1. Background 2. Issue description 3. Impacted devices 4. Workarounds 4.1 Do not re-install a key if the key slot is already being used. 4.2 Use only one Authenticate Data command per CSF. 4.3 Prevent Unlock CSF from being added by CST. 4.4 Remove any unnecessary commands from CSF. 4.5 Do not add extensions to key certificates. 5. Conclusion 1. Background The HABv4 in Boot ROM allows users to store up to 5 public keys (1 SRK, 1 CSF Key, 3 IMG Keys) to Key Indexes which can be used to authenticate boot images. The current implementation of hab4_pki_tree.sh script generates a basic PKI tree that contains up to 4 SRKs with a single CSF key and IMG key per SRK. If necessary users can generate additional keys using OpenSSL or add_key.sh script. In the default configuration, HAB installs SRK in slot 0, CSF Key in slot 1, and IMG Keys in slots 2-4. Users can store additional IMG keys in the remaining slots by adding an Install Key command in CSF. - Key Index 0 = SRK Table - Key Index 1 = CSF Key - Key Index 2 = IMG Key - Key Index 3 = IMG Key (Optional) - Key Index 4 = IMG Key (Optional) In HABv4 it is possible to include up to four SRKs in a signed image, although only one SRK can be used per reset cycle. Additional IMG keys must be generated from the same SRK. When HAB processes the Install Key command it verifies the Target Index, copies the key to respective Key Index in OCRAM HAB Persistent Memory Region, and validates the Key against the SRK defined in the Verification index. [Install Key]     Verification index = 0     Target Index = 2     File= "../crts/IMG1_1_sha256_4096_65537_v3_usr_crt.pem" Overwriting occupied key slots is not allowed, although a repeated command to reinstall the same public key occupying the target slot will allocate the persistent memory, decode the key and compare it with the key already installed on this slot. 2. Issue description Due to a memory limitation in OCRAM Persistent Memory Region in HAB versions prior to v4.4.0, users storing multiple IMG keys can face an Exhausted Storage Region (HAB_OVR_STORAGE) error in certain i.MX devices which indicate that the system is low in persistent memory. --------- HAB Event 1 ----------------- event data:         0xdb 0x00 0x1c 0x42 0x33 0x2d 0xc0 0x00         0xca 0x00 0x14 0x00 0x04 0xc5 0x1d 0x00         0x00 0x00 0x10 0x10 0x19 0x00 0x00 0x00         0x00 0x00 0xd0 0x20 STS = HAB_FAILURE (0x33) RSN = HAB_OVR_STORAGE (0x2D) CTX = HAB_CTX_COMMAND (0xC0) ENG = HAB_ENG_ANY (0x00) This issue only happens with 4096-bit or 3072-bit* IMG keys, multiple smaller keys can be stored in OCRAM Persistent Memory Region without errors. In i.MX 8MQ TO 1.0 the available HAB persistent memory can be lower due to the presence of a 2048-bit HDMI firmware key. In this case the issue can happen when trying to re-install the third 3072-bit IMG key. 3. Impacted devices The following devices are impacted by this limitation:  Device Silicon Revision (TO) i.MX 8MQ 1.0 i.MX 8MM 1.0 i.MX 7ULP 2.0 i.MX 7SD 1.1 -> 1.3 i.MX 6DQP 1.0 -> 1.1 i.MX 6DQ 1.2 -> 1.6 i.MX 6DLS 1.1 -> 1.4 i.MX 6SX 1.2 -> 1.4 i.MX 6SL 1.2 -> 1.4 i.MX 6SLL 1.0 -> 1.1 i.MX 6UL 1.1 -> 1.2 i.MX 6ULL 1.0 -> 1.1 i.MX 6ULZ 1.0 i.MX RT1050 1.0 -> 1.1 i.MX RT1020 1.0 Users storing multiples IMG keys can adopt the workarounds mentioned in this document to prevent this issue. The HAB_OVR_STORAGE event can happen when trying to install the third 4096-bit IMG key in the following devices: • i.MX 7ULP 2.0 • i.MX 7SD 1.0 → 1.3 • i.MX 6DQP 1.0 • i.MX 6DQ 1.1 → 1.3 • i.MX 6DLS 1.1 → 1.3 • i.MX 6SX 1.2 → 1.3 • i.MX 6SL 1.2 → 1.4 • i.MX 6SLL 1.0 → 1.1 • i.MX 6UL 1.0 → 1.1 • i.MX 6ULL 1.0 → 1.1 • i.MX RT1050 1.0 → 1.1 • i.MX RT1020 1.0 In certain devices affected by the RNG self-test issue or CAAM manufacturing protection issue the available HAB persistent memory is lower due to the presence of a HAB Warning on this memory region. In this case, this event can happen when trying to install the second 4096-bit IMG Key: • i.MX 8MQ 1.0 • i.MX 8MM 1.0 • i.MX 6DQP 1.1 • i.MX 6DQ 1.6 • i.MX 6SX 1.4 • i.MX 6UL 1.2 • i.MX 6SDL 1.4 In i.MX8MQ TO 1.0 the available HAB persistent memory can be lower due to the presence of a 2048-bit HDMI firmware key. In this case, the issue can occurs when trying to re-install the third 3072-bit IMG key. 4. Workarounds The workaround for this issue is to preserve the HAB persistent memory region. We recommend users to use smaller keys, 3072-bit keys gives a good margin. In case using a signed HDMI firmware in i.MX8MQ TO 1.0 it’s recommended to use 2048-bit keys. In case it’s required to use multiple 4096-bit keys the following methods can be adopted in order to preserve persistent memory region: 4.1 Do not re-install a key if the key slot is already being used. The current CST implementation does not allow the user to sign an image without installing the respective key, the following two commands are mandatory in CSF: [Install Key]     Verification index = 0     Target Index = 2     File= "../crts/IMG1_1_sha256_4096_65537_v3_usr_crt.pem" [Authenticate Data]     Verification index = 2     Blocks = <image_load_addr> 0x0 0x<image_size> "image1.bin" When authenticating an image the HAB code encounters an Install Key command, it attempts to copy this key to persistent memory before checking if it matches the one already installed in the key slot. In a situation with 4 or more 4096-bit keys that are installed the re-installation of a key may cause an out of memory error. In order to avoid the key re-installation users can use the same CSF file that installed the key for the first time. This can be achieved by following the next method. 4.2 Use only one Authenticate Data command per CSF. When authenticating multiple images or regions with the same key, a single Authenticate Data command can be used, users can use multiple blocks lines as the example below: [Authenticate Data]     Verification index = 4     Blocks = 0x<image_load_addr> 0x0 0x<image_size> "imageX.bin", \                   0x<image_load_addr> 0x0 0x<image_size> "imageX.bin" 4.3 Prevent Unlock CSF from being added by CST. This can be achieved by setting Engine=SW or Engine=ANY in CSF Header. Setting Engine=SW increases the boot time since the image authentication is not hardware accelerated. [Header]     Version = 4.2     Hash Algorithm = sha256     Engine Configuration = 0     Certificate Format = X509     Signature Format = CMS     Engine = ANY Users need to make sure RNG_TRIM fuse is set appropriately otherwise the board may fail to boot in closed mode, for more details please check AN4581. 4.4 Remove any unnecessary commands from CSF. Make sure to have only necessary commands in CSF file. For more details on each command and its purpose please refer to CST user’s guide in CST package. 4.5 Do not add extensions to key certificates. The use of extension in key certificates may require more space in OCRAM persistent memory region, avoiding its use can preserve the persistent region. Customer planning to use this feature should refer to Optional Extended Key Usage x.509 Extension not Supported document. 5. Conclusion Adopting the methods mentioned on this document it’s possible to use one extra key slot. For a full list of the number of 4096-bit IMG keys supported please check the table below. Device Silicon Revision (TO) IMG Keys supported i.MX 8MQ[1] 1.0 2 i.MX 8MM[2] 1.0 2 i.MX 7ULP 2.0 3 i.MX 7SD 1.1 -> 1.3 3 i.MX 6DQP 1.0 3 1.1 2 i.MX 6DQ 1.1 -> 1.3 3 1.6 2 i.MX 6DLS 1.1 -> 1.3 3 1.4 2 i.MX 6SX 1.2 -> 1.3 3 1.4 2 i.MX 6SL 1.2 -> 1.4 3 i.MX 6SLL 1.0 -> 1.1 3 i.MX 6UL 1.0 -> 1.1 3 1.2 2 i.MX 6ULL 1.0 -> 1.1 3 i.MX 6ULZ 1.0 3 i.MX RT1050 1.0 -> 1.1 3 i.MX RT1020 1.0 3 [1]: In case using a signed HDMI firmware in i.MX8 MQ TO 2.0 it’s possible to use 3x 3092-bit IMG keys by adopting the methods mentioned in this document. [2]: In case SoC is not impacted by the CAAM manufacturing protection issue it's possible to use up to 3x 4096-bit keys. In devices supporting HAB v4.4.0 or newer it's possible to store up to 3 4096-bit image keys. This issue does not impact the Secure Boot flow and does not compromise the i.MX security.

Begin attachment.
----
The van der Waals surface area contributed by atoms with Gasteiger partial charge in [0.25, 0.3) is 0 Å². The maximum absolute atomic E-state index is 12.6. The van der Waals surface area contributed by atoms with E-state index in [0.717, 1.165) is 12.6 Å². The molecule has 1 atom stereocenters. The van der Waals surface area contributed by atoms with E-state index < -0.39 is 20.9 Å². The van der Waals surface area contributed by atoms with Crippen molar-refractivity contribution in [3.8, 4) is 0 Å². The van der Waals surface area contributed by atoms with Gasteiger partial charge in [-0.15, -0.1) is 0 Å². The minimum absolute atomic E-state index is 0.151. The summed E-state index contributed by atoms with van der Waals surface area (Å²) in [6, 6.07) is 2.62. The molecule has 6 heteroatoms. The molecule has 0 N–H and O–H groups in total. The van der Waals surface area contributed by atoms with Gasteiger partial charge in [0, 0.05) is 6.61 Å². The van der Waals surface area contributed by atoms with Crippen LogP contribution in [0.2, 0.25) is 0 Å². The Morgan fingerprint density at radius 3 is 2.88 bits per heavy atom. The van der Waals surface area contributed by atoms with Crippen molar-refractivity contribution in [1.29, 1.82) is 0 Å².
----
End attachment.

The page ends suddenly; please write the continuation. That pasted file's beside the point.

View full article